AG Curtis Hill Announces Expansion Of Human Trafficking Investigations Unit


As the nation marks Human Trafficking Awareness Month, Indiana Attorney General Curtis Hill today announced the expansion of the Office of the Indiana Attorney General Investigations Division’s Human Trafficking Investigations Unit (HTIU).

The HTIU works to:

  • raise public awareness of human trafficking;
  • educate Hoosiers on how to address human trafficking in local communities;
  • collaborate with schools, teachers and students to spread knowledge of at-risk factors and recruitment techniques – and how to report warning signs;
  • alert employers and businesses in industries prone to human trafficking to the signs and effects of this crime; and
  • work with county prosecutors and law enforcement at all levels — local, state and federal — to fight these crimes affecting communities statewide.

The Attorney General is assigning additional investigators and attorneys to this unit who possess extensive law enforcement experience. They include former police officers and prosecutors, all of whom who will provide educational, investigative and prosecution support to private and public agencies throughout Indiana. Beyond catching and prosecuting criminals, the unit also aims to prevent the occurrence of further human trafficking activity and the suffering it brings to individuals and communities.

“The predators engaging in this deplorable criminal activity need to know they will be sought out, captured and prosecuted to the fullest extent of the law,” said Attorney General Hill. “Victims trapped in this illegal enterprise who are desperate for a better way of life need to know there is help and hope.”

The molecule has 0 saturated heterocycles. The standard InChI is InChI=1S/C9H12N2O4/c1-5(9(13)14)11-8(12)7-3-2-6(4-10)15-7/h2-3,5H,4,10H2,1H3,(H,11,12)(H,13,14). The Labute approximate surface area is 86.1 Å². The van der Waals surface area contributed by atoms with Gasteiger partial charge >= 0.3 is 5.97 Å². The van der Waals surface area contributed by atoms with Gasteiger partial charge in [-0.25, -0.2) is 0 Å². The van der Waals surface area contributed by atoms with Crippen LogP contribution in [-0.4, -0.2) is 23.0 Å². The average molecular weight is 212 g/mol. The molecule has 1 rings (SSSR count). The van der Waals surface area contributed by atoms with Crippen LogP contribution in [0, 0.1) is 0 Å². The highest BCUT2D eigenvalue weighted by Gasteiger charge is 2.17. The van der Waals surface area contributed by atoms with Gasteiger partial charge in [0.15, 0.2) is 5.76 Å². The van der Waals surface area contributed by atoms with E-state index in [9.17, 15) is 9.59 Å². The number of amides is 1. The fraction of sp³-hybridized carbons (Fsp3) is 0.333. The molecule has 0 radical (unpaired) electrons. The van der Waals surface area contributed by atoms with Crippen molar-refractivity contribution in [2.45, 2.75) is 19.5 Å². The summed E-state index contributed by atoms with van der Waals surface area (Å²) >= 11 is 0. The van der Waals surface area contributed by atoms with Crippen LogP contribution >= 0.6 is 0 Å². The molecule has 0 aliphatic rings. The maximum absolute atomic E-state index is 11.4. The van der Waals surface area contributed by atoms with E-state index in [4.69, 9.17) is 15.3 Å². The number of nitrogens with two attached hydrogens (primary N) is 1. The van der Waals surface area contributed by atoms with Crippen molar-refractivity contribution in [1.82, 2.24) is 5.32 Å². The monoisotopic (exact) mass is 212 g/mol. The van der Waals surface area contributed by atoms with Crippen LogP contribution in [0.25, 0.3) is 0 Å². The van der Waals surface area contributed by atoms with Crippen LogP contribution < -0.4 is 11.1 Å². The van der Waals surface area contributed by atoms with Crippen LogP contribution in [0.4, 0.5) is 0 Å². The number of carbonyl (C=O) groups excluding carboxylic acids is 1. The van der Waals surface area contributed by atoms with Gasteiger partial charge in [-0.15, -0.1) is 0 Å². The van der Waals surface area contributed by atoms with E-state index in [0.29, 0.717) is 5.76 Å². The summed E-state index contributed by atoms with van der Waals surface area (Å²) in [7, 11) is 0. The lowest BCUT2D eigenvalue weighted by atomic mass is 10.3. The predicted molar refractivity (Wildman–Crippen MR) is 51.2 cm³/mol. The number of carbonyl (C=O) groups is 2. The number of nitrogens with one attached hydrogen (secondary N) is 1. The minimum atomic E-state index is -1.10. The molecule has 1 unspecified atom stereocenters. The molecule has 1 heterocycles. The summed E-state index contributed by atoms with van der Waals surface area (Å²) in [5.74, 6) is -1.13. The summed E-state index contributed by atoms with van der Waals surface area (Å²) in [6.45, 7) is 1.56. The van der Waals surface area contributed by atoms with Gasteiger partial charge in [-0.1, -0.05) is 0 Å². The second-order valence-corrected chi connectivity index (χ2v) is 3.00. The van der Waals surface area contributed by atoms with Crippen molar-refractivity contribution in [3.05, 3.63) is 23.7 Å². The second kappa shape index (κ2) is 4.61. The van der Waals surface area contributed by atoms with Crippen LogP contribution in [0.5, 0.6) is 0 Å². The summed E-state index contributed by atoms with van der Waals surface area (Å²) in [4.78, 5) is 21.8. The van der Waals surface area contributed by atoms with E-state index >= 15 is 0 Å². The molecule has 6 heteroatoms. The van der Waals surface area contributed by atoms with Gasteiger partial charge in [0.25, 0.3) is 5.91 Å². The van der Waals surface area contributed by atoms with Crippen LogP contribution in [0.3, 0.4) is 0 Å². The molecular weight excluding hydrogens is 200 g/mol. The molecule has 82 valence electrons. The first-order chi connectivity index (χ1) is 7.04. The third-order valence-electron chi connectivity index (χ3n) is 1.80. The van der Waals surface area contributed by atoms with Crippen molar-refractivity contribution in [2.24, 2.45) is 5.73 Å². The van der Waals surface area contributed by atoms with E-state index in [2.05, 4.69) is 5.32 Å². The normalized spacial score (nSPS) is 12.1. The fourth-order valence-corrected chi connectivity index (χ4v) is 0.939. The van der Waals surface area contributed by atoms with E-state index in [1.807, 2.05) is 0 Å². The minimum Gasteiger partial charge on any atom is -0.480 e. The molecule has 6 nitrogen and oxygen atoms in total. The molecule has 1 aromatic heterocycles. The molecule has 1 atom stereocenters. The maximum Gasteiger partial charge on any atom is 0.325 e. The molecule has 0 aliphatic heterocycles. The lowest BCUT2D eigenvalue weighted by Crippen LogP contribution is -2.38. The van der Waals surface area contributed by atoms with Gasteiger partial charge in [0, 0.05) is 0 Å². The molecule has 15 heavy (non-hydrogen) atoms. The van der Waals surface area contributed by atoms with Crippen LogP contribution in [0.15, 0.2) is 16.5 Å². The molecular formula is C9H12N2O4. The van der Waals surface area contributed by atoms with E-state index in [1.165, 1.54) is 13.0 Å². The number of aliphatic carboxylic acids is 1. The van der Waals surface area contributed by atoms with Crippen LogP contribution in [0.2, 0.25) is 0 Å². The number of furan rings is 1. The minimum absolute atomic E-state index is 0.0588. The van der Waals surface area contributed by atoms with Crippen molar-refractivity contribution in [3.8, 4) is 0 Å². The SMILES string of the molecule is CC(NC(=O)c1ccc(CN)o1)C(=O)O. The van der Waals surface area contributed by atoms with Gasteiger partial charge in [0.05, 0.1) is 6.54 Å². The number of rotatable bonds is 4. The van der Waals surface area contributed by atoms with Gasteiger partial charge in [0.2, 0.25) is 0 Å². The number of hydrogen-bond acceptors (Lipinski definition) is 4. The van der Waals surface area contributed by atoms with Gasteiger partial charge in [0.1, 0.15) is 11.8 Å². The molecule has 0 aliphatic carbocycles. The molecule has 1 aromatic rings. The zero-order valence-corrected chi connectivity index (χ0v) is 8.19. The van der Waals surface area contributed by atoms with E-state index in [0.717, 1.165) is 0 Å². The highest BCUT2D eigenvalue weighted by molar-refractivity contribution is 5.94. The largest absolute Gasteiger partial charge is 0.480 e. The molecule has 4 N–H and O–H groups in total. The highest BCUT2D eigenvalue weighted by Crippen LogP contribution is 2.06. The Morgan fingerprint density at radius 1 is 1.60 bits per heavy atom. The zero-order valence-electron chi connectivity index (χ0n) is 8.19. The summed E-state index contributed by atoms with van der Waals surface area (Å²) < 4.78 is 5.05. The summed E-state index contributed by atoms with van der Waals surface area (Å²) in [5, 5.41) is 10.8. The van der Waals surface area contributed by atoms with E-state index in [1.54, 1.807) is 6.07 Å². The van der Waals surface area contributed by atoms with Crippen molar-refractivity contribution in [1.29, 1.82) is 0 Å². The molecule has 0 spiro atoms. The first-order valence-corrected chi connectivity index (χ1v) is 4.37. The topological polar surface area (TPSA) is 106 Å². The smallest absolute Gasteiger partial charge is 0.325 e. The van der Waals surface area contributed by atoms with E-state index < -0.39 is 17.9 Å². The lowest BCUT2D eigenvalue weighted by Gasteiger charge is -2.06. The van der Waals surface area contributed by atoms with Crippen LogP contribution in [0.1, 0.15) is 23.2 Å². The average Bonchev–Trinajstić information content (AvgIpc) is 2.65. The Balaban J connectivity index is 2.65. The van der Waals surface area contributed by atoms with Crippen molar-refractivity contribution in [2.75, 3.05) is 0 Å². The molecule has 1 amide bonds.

The National Human Trafficking Resource Center can be reached at 1-888-373-7888. The organization lists tips on its website intended to help citizens recognize possible warning signs of human trafficking so they can notify authorities anytime they believe they have spotted victims in need of aid.

Human trafficking — whether labor trafficking or sex trafficking — is one of the largest and fastest-growing criminal industries in the world, just behind the drug trade. In the United States, statistics suggest 71 percent of labor trafficking victims entered the United States on lawful visas. Further, 83 percent of sex trafficking victims are U.S. citizens. Both forms of human trafficking recruit from marginalized groups: labor trafficking from immigrant populations and sex trafficking from women and children. The typical age of children pulled into commercial sex is as young as 12 to 14. Research indicates that individuals who have been previously traumatized as children or adults are at an increased risk for re-victimization, exploitation and other manipulation.